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Former major league player and manager Dusty Baker joined University of Utah baseball coach Bill Kinneberg at Tuesday's annual fundraiser for the Utes at the Sheraton Hotel in downtown Salt Lake City.

SALT LAKE CITY — Dusty Baker, who played major league baseball for 19 seasons and managed for 20 more, was the featured speaker at this year’s University of Utah baseball fundraiser Tuesday night at the Sheraton Hotel.

“An evening with Dusty Baker” came to fruition after a request by Utah baseball coach Bill Kinneberg at a Pac-12 game between the Utes and California. Baker’s son, Darren, is an infielder for the Golden Bears.

“He asked me: ‘Would you come help us?’ and I said 'sure,'” Baker explained. “I said 'if I’m available I’ll be there' and so I’m available and I kept my word.”

The 69-year-old joked that Kinneberg seemed kind of shocked that he actually showed up. The pair got to know each other after meeting last season during a series in Berkeley.

“He was so gracious and so nice. After every game he came up and talked to me,” said Kinneberg, who noted they built a little bit of a friendship. “He’s been great, awesome to have him here. I think he’s enjoying it and so we’re happy to have him.”

Baker played for the Atlanta Braves, Los Angeles Dodgers (winning the World Series in 1981), San Francisco Giants and Oakland Athletics. He later managed the Giants, Chicago Cubs, Cincinnati Reds and Washington Nationals.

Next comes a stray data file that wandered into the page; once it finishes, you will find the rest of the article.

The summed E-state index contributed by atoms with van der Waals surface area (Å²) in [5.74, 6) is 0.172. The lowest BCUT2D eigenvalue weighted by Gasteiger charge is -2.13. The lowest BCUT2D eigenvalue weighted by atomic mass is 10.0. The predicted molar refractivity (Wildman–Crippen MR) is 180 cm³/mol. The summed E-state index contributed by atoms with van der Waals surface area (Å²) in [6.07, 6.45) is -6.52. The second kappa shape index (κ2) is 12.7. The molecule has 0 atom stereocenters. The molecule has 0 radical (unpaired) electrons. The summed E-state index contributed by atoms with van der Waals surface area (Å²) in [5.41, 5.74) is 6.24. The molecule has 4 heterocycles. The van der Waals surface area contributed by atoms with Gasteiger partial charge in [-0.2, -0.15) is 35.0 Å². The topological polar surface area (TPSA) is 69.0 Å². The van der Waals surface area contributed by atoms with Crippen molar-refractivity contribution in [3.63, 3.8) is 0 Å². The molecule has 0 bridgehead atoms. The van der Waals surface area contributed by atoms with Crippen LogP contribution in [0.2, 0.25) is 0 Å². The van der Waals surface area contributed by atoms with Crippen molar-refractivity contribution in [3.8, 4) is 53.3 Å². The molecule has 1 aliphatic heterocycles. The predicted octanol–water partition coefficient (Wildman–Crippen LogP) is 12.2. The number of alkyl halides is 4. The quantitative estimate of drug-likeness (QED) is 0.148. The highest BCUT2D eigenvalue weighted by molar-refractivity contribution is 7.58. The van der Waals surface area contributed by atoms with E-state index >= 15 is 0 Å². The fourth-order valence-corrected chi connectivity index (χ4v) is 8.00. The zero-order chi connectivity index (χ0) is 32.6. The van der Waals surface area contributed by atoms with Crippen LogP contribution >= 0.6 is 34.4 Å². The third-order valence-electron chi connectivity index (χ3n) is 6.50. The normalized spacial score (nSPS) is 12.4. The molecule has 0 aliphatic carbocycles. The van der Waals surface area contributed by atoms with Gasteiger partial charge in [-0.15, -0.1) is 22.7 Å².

“I enjoyed both. I managed almost equally to the amount of time that I played,” Baker said. “But of all the things, you still enjoy playing the most because you can control the outcome of a game, whereas a manager, you’re at the mercy of how your players respond and how they play.”

As manager of the Nationals from 2016-17, Baker worked with slugger Bryce Harper. Baker said he didn’t have any idea where the prized free agent would end up.

“He should have been signed a long time ago,” Baker said. “ I don’t think anybody knows. It’s about time to kind of make up your mind because you still have to decide on where you’re going to live. You don’t want to be doing that once the season starts because that’s a distraction.”

Baker added that it’s hard on your family, or you, to be out this late.

“He’s an outstanding ballplayer. He’s been around a long time, but he’s still a very young man,” Baker said of the 26-year-old Harper, who is a six-time All-Star and 2015 National League MVP. “You’ve been hearing about Bryce Harper for years and years.”

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Baker wishes the best for Harper and his family. He hopes he lands on a team where he’s going to be happy, productive and on a good team.

Baker’s remarks came at Utah baseball’s 15th fundraising event. Past special guests include Terry Francona (2005, 2008, 2017), Cal Ripken Jr. (2006), Brooks Robinson (2007), Harmon Killebrew (2009), Bruce Hurst (2010), Dave Winfield (2011), Ozzie Smith (2012), Tommy Lasorda (2013), John Farrell (2014), Jim Palmer (2015), Ned Yost (2016) and Steve Garvey (2018).

“It’s not easy but we keep doing it,” Kinneberg said. “And it’s fun. It’s great to see all these people here.”